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20 Things To Watch For In Week 20 (2021 Fantasy Baseball)

by Brendan Tuma | @toomuchtuma | Featured Writer
Aug 14, 2021

As I mentioned last week, it’s crunch time. Fantasy football is heating up and summer is still in full swing, which means our baseball opponents might be slipping. This is your reminder to stick with it. Especially if you play in a H2H league the goal is just to get into the fantasy playoffs. From there, anything can happen. Onto Week 20!

Remember to reach out on Twitter with questions anytime @toomuchtuma.

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1. Evan Longoria‘s return
Prior to going down with a shoulder injury in early June, the 35-year-old third baseman was having his best season in the Statcast era. Longoria was hitting .280/.376/.516 with nine homers and 30 RBI in 186 PAs. Incredibly, as shown in the tweet below, he was actually under performing his expected stats. We’ve known for a while that the Giants hitting coaches have found some new ways to get the most out of their veteran bats, a la Buster Posey and Brandon Crawford. It’s quite clear a similar resurgence was happening with Longoria before he got hurt. It might take him a bit to readjust after such a long layoff, but he’s a priority fantasy add in leagues where he was dropped.

2. Logan Webb‘s matchup with the Mets
The 24-year-old was an interesting sleeper back in March, but some early-season ineffectiveness combined with an IL stint removed him from the fantasy radar for most of the summer. However, if he’s somehow still available in your league then the time to buy back in is immediately. In seven starts since returning from the injured list Webb has a 1.75 ERA, backed up by a 2.90 xFIP, with 36 strikeouts in 36 innings. Additionally, he has a fantastic 63.3 GB%.

And if you extrapolate that sample to include his previous three starts before getting hurt, then Webb has a 1.53 ERA with 57 strikeouts in 53 innings over his past 10 outings. A matchup with the Mets in Week 20 is one to attack. Start him with confidence.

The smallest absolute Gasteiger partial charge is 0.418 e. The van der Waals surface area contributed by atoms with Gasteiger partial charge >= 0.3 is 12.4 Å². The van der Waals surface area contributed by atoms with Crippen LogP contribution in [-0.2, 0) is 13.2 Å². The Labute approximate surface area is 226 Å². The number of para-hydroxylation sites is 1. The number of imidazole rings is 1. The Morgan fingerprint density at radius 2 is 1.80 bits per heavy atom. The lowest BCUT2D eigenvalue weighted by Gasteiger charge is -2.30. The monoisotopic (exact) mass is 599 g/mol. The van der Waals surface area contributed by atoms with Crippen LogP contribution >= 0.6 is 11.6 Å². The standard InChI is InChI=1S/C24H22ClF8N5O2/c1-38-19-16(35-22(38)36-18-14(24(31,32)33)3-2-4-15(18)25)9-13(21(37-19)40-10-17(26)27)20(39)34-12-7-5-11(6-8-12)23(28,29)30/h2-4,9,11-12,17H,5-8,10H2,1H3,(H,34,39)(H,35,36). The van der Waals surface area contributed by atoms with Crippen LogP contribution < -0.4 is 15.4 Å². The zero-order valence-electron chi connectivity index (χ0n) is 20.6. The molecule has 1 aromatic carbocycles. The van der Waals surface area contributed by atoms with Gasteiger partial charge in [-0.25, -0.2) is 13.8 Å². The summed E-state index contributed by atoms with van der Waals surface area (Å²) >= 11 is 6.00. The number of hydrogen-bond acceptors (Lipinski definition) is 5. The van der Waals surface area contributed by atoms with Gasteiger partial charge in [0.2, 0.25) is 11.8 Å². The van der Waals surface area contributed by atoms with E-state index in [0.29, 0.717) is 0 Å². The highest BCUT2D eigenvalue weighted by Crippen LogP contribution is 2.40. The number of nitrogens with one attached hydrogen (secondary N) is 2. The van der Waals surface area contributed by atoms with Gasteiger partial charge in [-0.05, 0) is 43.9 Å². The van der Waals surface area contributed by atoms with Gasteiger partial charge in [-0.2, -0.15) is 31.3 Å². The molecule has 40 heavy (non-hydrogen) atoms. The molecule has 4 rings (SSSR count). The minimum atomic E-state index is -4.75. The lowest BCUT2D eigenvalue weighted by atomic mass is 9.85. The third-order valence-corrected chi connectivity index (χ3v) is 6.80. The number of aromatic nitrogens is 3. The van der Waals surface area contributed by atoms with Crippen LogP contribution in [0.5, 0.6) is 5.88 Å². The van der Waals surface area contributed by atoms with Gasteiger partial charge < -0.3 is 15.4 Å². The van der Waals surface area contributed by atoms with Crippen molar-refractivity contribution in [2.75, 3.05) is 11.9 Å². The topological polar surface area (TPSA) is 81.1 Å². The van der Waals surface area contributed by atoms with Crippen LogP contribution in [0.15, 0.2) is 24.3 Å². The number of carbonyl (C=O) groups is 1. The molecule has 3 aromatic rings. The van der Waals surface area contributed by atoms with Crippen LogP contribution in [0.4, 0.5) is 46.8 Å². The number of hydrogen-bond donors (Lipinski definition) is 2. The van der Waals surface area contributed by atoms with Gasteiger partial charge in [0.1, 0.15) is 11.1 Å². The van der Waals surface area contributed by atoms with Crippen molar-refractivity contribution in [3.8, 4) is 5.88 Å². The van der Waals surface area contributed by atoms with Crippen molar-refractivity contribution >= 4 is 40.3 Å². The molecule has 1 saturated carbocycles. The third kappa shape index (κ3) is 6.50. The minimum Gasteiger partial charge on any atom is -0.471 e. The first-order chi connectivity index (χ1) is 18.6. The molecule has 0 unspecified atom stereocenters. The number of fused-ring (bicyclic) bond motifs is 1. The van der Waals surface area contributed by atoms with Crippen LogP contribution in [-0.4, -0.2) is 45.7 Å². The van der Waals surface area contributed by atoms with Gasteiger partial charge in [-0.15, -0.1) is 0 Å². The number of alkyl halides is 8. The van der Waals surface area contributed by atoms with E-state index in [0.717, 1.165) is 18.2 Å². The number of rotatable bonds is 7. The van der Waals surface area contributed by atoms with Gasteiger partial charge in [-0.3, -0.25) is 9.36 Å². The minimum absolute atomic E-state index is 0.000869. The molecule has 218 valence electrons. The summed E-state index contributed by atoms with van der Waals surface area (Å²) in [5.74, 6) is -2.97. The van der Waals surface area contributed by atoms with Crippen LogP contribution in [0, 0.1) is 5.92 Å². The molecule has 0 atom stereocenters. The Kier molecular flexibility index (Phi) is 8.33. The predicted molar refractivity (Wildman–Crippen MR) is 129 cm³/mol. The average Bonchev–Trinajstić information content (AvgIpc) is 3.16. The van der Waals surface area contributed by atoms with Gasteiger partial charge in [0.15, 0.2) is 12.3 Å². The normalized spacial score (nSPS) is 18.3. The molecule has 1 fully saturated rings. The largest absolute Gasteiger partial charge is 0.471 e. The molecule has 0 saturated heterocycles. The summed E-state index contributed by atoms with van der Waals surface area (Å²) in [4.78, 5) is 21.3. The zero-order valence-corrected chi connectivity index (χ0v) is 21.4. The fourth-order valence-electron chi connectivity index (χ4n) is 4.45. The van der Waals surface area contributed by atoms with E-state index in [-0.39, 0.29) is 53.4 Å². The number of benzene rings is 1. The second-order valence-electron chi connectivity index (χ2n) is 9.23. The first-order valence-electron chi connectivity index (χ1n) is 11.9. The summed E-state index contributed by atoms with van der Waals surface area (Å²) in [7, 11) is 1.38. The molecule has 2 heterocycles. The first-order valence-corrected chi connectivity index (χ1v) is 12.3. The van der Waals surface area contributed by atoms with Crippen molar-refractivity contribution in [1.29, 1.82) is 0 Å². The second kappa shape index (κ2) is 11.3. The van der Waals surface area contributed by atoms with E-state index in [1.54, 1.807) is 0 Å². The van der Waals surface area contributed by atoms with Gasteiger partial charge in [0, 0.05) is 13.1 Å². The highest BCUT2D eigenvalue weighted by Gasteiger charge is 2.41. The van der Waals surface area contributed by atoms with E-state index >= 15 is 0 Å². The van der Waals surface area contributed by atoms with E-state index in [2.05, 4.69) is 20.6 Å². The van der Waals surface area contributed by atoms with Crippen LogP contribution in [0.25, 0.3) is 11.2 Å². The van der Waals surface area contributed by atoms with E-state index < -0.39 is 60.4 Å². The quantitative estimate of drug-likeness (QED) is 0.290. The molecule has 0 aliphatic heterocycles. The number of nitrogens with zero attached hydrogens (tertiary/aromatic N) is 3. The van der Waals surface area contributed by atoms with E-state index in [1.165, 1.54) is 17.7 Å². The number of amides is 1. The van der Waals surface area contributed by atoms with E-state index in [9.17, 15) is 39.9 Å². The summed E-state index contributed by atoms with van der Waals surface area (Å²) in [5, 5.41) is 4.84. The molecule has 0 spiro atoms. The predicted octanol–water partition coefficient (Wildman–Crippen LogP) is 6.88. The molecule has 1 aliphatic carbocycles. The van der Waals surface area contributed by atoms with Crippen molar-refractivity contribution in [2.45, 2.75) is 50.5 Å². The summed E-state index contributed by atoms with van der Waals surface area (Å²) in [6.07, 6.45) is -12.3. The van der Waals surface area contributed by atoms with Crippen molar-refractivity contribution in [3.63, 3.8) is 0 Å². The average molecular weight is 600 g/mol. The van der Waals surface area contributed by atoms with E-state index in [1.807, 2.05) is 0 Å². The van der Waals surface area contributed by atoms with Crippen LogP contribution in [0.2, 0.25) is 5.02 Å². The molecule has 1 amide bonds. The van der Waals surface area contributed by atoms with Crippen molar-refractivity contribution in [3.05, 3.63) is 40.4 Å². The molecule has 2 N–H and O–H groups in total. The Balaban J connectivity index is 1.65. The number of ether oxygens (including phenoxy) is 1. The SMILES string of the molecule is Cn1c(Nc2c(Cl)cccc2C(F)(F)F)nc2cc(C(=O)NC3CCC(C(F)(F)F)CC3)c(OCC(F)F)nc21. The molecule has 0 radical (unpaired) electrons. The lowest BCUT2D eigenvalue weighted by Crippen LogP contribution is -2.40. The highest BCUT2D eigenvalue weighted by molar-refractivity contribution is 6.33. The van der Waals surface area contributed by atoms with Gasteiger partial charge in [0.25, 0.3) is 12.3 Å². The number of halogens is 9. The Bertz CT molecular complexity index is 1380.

3. Chris Bassitt‘s two-start ascension
Whereas I was personally lucky enough to get in on Webb before this recent revelation, I was never in on Bassitt. And that’s unfortunate considering he has a 2.83 ERA with 142 strikeouts in 133 2/3 innings (plus an 11-1 record) over his past 21 starts. Those results give him the fifth most bWAR among American League pitchers entering the weekend. His Week 20 matchups are against the White Sox and Giants, which isn’t necessarily ideal, but we’re long past whether we should consider Bassitt a must-start option by now.

4-7. Interesting two-start options worth discussing

Frankie Montas (SP – OAK)
Set it and forget it. Montas began using his splitter more regularly once the calendar flipped to July (18% to 33%), and in his past seven starts he has a 2.49 ERA, a 2.91 xFIP, and 54 strikeouts in 43 1/3 innings. The season-long numbers aren’t nearly as clean, but don’t let those fool you. Montas has fixed his early-year struggles. He draws the White Sox and Giants in Week 20.

Cal Quantrill (SP – CLE)
Cleveland’s righty has totaled at least six innings in each of his past five starts, allowing two runs or fewer in each of them. Good, right? Of course, but the strikeouts have been all over the place — 2, 5, 6, 10, 5. Typically when a mediocre starting pitcher is on a run of success without generating whiffs, it means regression is coming. Think John Gant from earlier this year. Looking at his pitch usage on Baseball Savant, shown below, I couldn’t find a noticeable change during this stretch. This lends me to believe that Quantrill is just running hot right now. Week 20 matchups against the Twins and Angels make him serviceable until we learn more.